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In The News …

What’s Driving College Costs Higher? (WAMU): Just days before student loan rates are set to double for millions of Americans, President Obama and congressional leaders haven’t reached an agreement on legislation to keep those rates at 3.4 percent. The debate reflects the growing concern over the debt burden many take on to get a college education. About two-thirds of bachelor’s degree recipients borrow money to attend college, and collectively, student debt has topped $1 trillion [...] The average college senior in the U.S. now carries $25,000 in student loan debt at graduation. Those figures rise when graduate degrees are figured into the equation.” We’ve written about the briefing at the White House on College Affordability before and highlighted some of our nonprofits that are dedicated to college affordability. What needs to improve besides interest rates?

County officials, nonprofits fear domestic violence funding cut due to Congressional gridlock (Gazette): “Prince George’s County officials and advocates for domestic violence victims said they are worried that gridlock in Congress could jeopardize essential services to victims and their families [...] nonprofit and government organizations in Prince George’s County received $4 million in VAWA funding last year, through a total of 91 federal grants.” County State’s Attorney Angela Alsobrooks says that “the largest impact will be to the outreach and support efforts for victims, particularly in the Latino community.” You can learn about, and support, nonprofits in Prince George’s right here.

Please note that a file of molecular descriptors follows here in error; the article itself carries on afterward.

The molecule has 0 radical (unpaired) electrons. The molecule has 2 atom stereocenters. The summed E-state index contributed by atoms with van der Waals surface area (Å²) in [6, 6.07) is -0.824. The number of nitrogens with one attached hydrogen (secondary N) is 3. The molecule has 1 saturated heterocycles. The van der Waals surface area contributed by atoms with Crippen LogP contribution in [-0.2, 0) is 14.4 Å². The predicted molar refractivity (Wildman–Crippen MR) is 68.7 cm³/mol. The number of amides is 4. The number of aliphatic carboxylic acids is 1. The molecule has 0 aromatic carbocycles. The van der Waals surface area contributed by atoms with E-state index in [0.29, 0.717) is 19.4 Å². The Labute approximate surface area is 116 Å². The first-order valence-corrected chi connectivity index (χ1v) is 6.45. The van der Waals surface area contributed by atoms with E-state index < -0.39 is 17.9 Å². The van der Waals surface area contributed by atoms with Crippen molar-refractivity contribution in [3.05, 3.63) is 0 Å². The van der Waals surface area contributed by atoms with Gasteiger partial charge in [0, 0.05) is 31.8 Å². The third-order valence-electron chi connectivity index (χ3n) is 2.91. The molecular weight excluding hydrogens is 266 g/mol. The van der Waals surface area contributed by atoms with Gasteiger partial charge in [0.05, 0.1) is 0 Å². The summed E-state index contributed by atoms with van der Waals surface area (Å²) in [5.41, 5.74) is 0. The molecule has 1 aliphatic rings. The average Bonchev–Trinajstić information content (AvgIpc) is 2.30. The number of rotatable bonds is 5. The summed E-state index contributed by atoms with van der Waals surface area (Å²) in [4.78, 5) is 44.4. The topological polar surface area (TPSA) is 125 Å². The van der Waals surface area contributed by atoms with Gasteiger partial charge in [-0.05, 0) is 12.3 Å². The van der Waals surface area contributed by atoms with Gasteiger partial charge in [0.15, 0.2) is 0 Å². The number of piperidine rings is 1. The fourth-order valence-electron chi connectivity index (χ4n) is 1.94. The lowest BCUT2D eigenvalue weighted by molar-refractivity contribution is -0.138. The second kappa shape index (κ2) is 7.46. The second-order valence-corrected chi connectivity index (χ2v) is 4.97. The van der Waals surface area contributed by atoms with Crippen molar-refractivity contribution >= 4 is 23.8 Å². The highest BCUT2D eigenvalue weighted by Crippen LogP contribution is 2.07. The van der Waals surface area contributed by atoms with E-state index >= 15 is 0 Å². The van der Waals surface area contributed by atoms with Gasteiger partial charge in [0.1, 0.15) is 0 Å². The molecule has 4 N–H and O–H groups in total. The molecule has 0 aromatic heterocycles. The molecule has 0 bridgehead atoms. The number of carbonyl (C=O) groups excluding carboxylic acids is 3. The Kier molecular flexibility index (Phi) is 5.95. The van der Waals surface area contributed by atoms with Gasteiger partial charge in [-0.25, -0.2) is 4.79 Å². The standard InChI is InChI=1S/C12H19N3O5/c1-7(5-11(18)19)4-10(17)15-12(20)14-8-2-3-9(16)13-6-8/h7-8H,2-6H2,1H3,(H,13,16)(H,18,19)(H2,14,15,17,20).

New Grads Enter a New Field: The World Meets the First ‘Bachelor’s Five’ of Philanthropic Studies (The Atlantic): “This BA in Philanthropic Studies is the first of its kind in the U.S. as well as the world,” said Julie Hatcher, director of undergraduate programs at the [The Center on Philanthropy at Indiana University]. “Students gain an understanding of the cultural traditions of giving and volunteering in society, individual and organizational behavior, the role of the third sector within civil society.” University officials expect the student body at the Center to grow to 75 degree candidates in the new three years. Hatcher adds that “with the increasing emphasis on corporate social responsibility as well as public-private partnerships, graduates will be well-suited for a variety of career options.”

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